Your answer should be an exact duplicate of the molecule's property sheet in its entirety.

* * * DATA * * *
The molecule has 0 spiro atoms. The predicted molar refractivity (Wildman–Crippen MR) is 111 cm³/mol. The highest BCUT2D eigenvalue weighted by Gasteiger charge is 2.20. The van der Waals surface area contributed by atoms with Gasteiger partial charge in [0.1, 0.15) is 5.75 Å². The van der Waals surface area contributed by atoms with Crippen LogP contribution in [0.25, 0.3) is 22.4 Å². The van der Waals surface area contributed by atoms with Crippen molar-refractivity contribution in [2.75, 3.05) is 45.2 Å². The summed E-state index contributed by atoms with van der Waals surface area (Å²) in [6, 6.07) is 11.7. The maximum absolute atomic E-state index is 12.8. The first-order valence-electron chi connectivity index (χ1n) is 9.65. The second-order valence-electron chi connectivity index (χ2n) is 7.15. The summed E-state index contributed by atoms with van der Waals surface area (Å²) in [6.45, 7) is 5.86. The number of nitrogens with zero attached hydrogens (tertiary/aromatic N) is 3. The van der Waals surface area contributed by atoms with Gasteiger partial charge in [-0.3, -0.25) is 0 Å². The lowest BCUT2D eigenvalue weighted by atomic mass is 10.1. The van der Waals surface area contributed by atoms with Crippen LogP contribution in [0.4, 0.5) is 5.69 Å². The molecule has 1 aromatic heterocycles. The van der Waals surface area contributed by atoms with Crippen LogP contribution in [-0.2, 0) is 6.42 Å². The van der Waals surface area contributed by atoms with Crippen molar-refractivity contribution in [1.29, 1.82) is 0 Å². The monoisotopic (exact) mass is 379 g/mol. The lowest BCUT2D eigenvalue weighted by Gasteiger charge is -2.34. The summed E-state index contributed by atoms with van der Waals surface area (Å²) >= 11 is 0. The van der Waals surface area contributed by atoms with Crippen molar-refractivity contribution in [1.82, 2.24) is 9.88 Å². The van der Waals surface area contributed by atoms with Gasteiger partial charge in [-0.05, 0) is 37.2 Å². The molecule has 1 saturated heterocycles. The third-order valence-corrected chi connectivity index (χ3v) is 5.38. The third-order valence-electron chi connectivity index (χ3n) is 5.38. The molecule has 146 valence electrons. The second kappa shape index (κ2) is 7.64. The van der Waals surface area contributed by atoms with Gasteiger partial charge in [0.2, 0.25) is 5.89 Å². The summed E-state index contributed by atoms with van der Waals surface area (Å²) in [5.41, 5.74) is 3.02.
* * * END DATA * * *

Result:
The molecule has 0 spiro atoms. The predicted molar refractivity (Wildman–Crippen MR) is 111 cm³/mol. The highest BCUT2D eigenvalue weighted by Gasteiger charge is 2.20. The van der Waals surface area contributed by atoms with Gasteiger partial charge in [0.1, 0.15) is 5.75 Å². The van der Waals surface area contributed by atoms with Crippen LogP contribution in [0.25, 0.3) is 22.4 Å². The van der Waals surface area contributed by atoms with Crippen molar-refractivity contribution in [2.75, 3.05) is 45.2 Å². The summed E-state index contributed by atoms with van der Waals surface area (Å²) in [6, 6.07) is 11.7. The maximum absolute atomic E-state index is 12.8. The first-order valence-electron chi connectivity index (χ1n) is 9.65. The second-order valence-electron chi connectivity index (χ2n) is 7.15. The summed E-state index contributed by atoms with van der Waals surface area (Å²) in [6.45, 7) is 5.86. The number of nitrogens with zero attached hydrogens (tertiary/aromatic N) is 3. The van der Waals surface area contributed by atoms with Gasteiger partial charge in [-0.3, -0.25) is 0 Å². The lowest BCUT2D eigenvalue weighted by atomic mass is 10.1. The van der Waals surface area contributed by atoms with Crippen LogP contribution in [0.4, 0.5) is 5.69 Å². The molecule has 1 aromatic heterocycles. The van der Waals surface area contributed by atoms with Crippen LogP contribution in [-0.2, 0) is 6.42 Å². The van der Waals surface area contributed by atoms with Crippen molar-refractivity contribution in [1.29, 1.82) is 0 Å². The monoisotopic (exact) mass is 379 g/mol. The lowest BCUT2D eigenvalue weighted by Gasteiger charge is -2.34. The summed E-state index contributed by atoms with van der Waals surface area (Å²) >= 11 is 0. The van der Waals surface area contributed by atoms with Crippen molar-refractivity contribution in [1.82, 2.24) is 9.88 Å². The van der Waals surface area contributed by atoms with Gasteiger partial charge in [-0.05, 0) is 37.2 Å². The molecule has 1 saturated heterocycles. The third-order valence-corrected chi connectivity index (χ3v) is 5.38. The third-order valence-electron chi connectivity index (χ3n) is 5.38. The molecule has 146 valence electrons. The second kappa shape index (κ2) is 7.64. The van der Waals surface area contributed by atoms with Gasteiger partial charge in [0.2, 0.25) is 5.89 Å². The summed E-state index contributed by atoms with van der Waals surface area (Å²) in [5.41, 5.74) is 3.02.